You turn to Democracy Now! for ad-free news you can trust. Maybe you come for our daily headlines. Maybe you come for in-depth stories that expose corporate and government abuses of power. Democracy Now! brings you crucial reporting like our coverage from the front lines of the standoff at Standing Rock or news about the movements fighting for peace, racial and economic justice, immigrant rights and LGBTQ equality. We produce our daily news hour at a fraction of the budget of a commercial news operation—all without ads, government funding or corporate sponsorship. How is this possible? Only with your support. If every visitor to this site in December gave just $10 we could cover our basic operating costs for 2017. Pretty exciting, right? So, if you've been waiting to make your contribution to Democracy Now!, today is your day. It takes just a couple of minutes to make sure that Democracy Now! is there for you and everybody else in 2017.
We rely on contributions from you, our viewers and listeners to do our work. If you visit us daily or weekly or even just once a month, now is a great time to make your monthly contribution.
Please do your part today.
The top U.S. commander in Afghanistan says he’s ordered new restrictions on air strikes targeting Taliban militants hiding in residential homes. The directive from General John Allen prompted the Afghan government to claim the U.S.-led NATO occupation force has agreed to stop bombing residential areas and homes altogether. But U.S. officials say the attacks will continue but now under stricter guidelines for air strikes, not ground operations. The new policy was unveiled amidst widespread anger over the latest NATO attack that killed 18 civilians, including nine children, last week. On Friday, Allen met directly with some of the victims’ families and apologized to the Afghan people.
Gen. John Allen: "This was a joint Afghan and U.S. force. They were taken under fire. A hand grenade was thrown. Three of our people were wounded. We called for the people who were shooting to come out. And then the situation became more grave, and the innocent people were killed. On those occasions when our forces accidentally kill or harm Afghan people, we are very sad. And I have come here today to offer you my condolences and my regrets, but importantly, to apologize to each of you for this tragedy."
General Allen’s new directive to limit air strikes comes nearly two years after his predecessor, General David Petraeus, also issued new rules that were billed as a major step toward reducing civilian casualties.
Syrian government forces have launched new attacks in several parts of Homs province in one of its largest offensives in recent weeks. Syrian activists say at least 35 people were killed in bombings in the city of Homs as well as nearby towns. The attacks come days after U.N. monitors were able to reach the village of al-Qubair in central Hama province in the aftermath of a massacre of up to 80 civilians. Syrian forces had previously blocked the monitors from visiting the site, fueling allegations the regime was trying to hide evidence of the killings. A member of the U.N. team said the observers had come across human remains.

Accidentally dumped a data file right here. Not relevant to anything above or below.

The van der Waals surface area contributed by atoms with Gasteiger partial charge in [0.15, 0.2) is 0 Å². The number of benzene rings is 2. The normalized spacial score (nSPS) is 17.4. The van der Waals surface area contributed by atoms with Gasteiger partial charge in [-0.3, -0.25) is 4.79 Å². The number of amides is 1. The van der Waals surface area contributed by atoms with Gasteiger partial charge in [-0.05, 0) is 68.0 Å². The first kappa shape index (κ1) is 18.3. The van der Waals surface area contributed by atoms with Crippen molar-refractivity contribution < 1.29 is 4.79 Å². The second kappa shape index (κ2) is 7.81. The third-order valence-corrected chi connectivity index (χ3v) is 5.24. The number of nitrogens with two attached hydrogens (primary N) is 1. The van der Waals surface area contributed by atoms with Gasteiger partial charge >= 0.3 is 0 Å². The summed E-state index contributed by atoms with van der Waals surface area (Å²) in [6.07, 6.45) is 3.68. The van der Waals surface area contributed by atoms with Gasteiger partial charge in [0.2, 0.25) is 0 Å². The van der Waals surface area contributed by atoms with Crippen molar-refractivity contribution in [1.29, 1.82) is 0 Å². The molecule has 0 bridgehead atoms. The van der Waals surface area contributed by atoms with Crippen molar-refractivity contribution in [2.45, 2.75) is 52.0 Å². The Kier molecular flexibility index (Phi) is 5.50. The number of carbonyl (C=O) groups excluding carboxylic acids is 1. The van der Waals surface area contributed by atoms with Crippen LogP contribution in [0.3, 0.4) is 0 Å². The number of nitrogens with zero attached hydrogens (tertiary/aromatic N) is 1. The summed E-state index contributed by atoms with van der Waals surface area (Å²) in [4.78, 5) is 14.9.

Sausan Ghosheh: "What we saw were, the most prominent things were two homes, that once was that — one was damaged mainly from rockets on BMPs and other caliber — small and large calibers bullets. We found a variety of different kinds of bullets there. And the other one was burnt [buildings] with bodies inside. The bodies — you can smell the burn, the smell of dead bodies. And you could also see body parts in and around the village."
According to U.N. figures, government-backed forces in Syria have killed more than 10,000 people during the more than year-long uprising against the Assad regime.
President Obama took criticism from Republicans over the weekend after saying the private sector is "doing fine." Obama was comparing the private sector’s gain of 4.3 million jobs in the past 27 months to the public sector’s loss of 550,000 jobs over the same period. On Friday, Obama clarified his stance.
President Obama: "The economy is not doing fine. There are too many people out of work. The housing market is still weak and too many homes under water. And that’s precisely why I asked Congress to start taking some steps that can make a difference. What I’ve been saying consistently over the last year, we’ve actually seen some good momentum in the private sector. We’ve seen 4.3 million jobs created, 800,000 this year alone, record corporate profits. And so that has not been the biggest drag on the economy."
While Obama’s comments drew widespread scrutiny, Republican candidate Mitt Romney drew far less media attention after openly attacking the hiring of firefighters, police officers, and teachers. Speaking in Iowa on Friday, Romney invoked the recent election in Wisconsin to criticize Obama for pushing a measure to help states regain public sector jobs.
Mitt Romney: "He wants to hire more government workers. He says we need more firemen, more policemen, more teachers. Did he not get the message of Wisconsin? The American people did. It’s time for us to cut back on government and help the American people."